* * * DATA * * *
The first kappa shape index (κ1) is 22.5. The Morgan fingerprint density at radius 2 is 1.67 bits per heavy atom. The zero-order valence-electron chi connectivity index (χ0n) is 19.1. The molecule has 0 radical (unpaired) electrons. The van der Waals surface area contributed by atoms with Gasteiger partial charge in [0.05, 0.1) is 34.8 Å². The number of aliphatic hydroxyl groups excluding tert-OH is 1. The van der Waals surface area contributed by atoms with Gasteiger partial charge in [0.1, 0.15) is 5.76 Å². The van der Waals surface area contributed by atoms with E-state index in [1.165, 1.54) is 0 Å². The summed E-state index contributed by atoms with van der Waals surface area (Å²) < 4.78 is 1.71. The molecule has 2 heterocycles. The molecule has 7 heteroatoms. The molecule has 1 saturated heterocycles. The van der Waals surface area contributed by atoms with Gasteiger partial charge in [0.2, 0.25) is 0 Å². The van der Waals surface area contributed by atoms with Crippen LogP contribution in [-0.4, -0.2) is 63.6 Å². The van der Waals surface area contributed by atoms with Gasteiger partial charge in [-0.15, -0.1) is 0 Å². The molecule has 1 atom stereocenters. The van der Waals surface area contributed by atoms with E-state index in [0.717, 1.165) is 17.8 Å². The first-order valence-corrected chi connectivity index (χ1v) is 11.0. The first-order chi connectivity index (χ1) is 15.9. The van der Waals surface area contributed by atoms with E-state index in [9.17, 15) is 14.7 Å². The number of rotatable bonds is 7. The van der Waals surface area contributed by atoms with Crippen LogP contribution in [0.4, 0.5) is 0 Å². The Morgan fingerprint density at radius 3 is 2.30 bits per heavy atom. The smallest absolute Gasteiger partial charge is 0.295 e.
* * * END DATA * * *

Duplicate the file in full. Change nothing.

The first kappa shape index (κ1) is 22.5. The Morgan fingerprint density at radius 2 is 1.67 bits per heavy atom. The zero-order valence-electron chi connectivity index (χ0n) is 19.1. The molecule has 0 radical (unpaired) electrons. The van der Waals surface area contributed by atoms with Gasteiger partial charge in [0.05, 0.1) is 34.8 Å². The number of aliphatic hydroxyl groups excluding tert-OH is 1. The van der Waals surface area contributed by atoms with Gasteiger partial charge in [0.1, 0.15) is 5.76 Å². The van der Waals surface area contributed by atoms with E-state index in [1.165, 1.54) is 0 Å². The summed E-state index contributed by atoms with van der Waals surface area (Å²) < 4.78 is 1.71. The molecule has 2 heterocycles. The molecule has 7 heteroatoms. The molecule has 1 saturated heterocycles. The van der Waals surface area contributed by atoms with Gasteiger partial charge in [0.2, 0.25) is 0 Å². The van der Waals surface area contributed by atoms with Crippen LogP contribution in [-0.4, -0.2) is 63.6 Å². The van der Waals surface area contributed by atoms with Gasteiger partial charge in [-0.15, -0.1) is 0 Å². The molecule has 1 atom stereocenters. The van der Waals surface area contributed by atoms with E-state index in [0.717, 1.165) is 17.8 Å². The first-order valence-corrected chi connectivity index (χ1v) is 11.0. The first-order chi connectivity index (χ1) is 15.9. The van der Waals surface area contributed by atoms with E-state index in [9.17, 15) is 14.7 Å². The number of rotatable bonds is 7. The van der Waals surface area contributed by atoms with Crippen LogP contribution in [0.4, 0.5) is 0 Å². The Morgan fingerprint density at radius 3 is 2.30 bits per heavy atom. The smallest absolute Gasteiger partial charge is 0.295 e.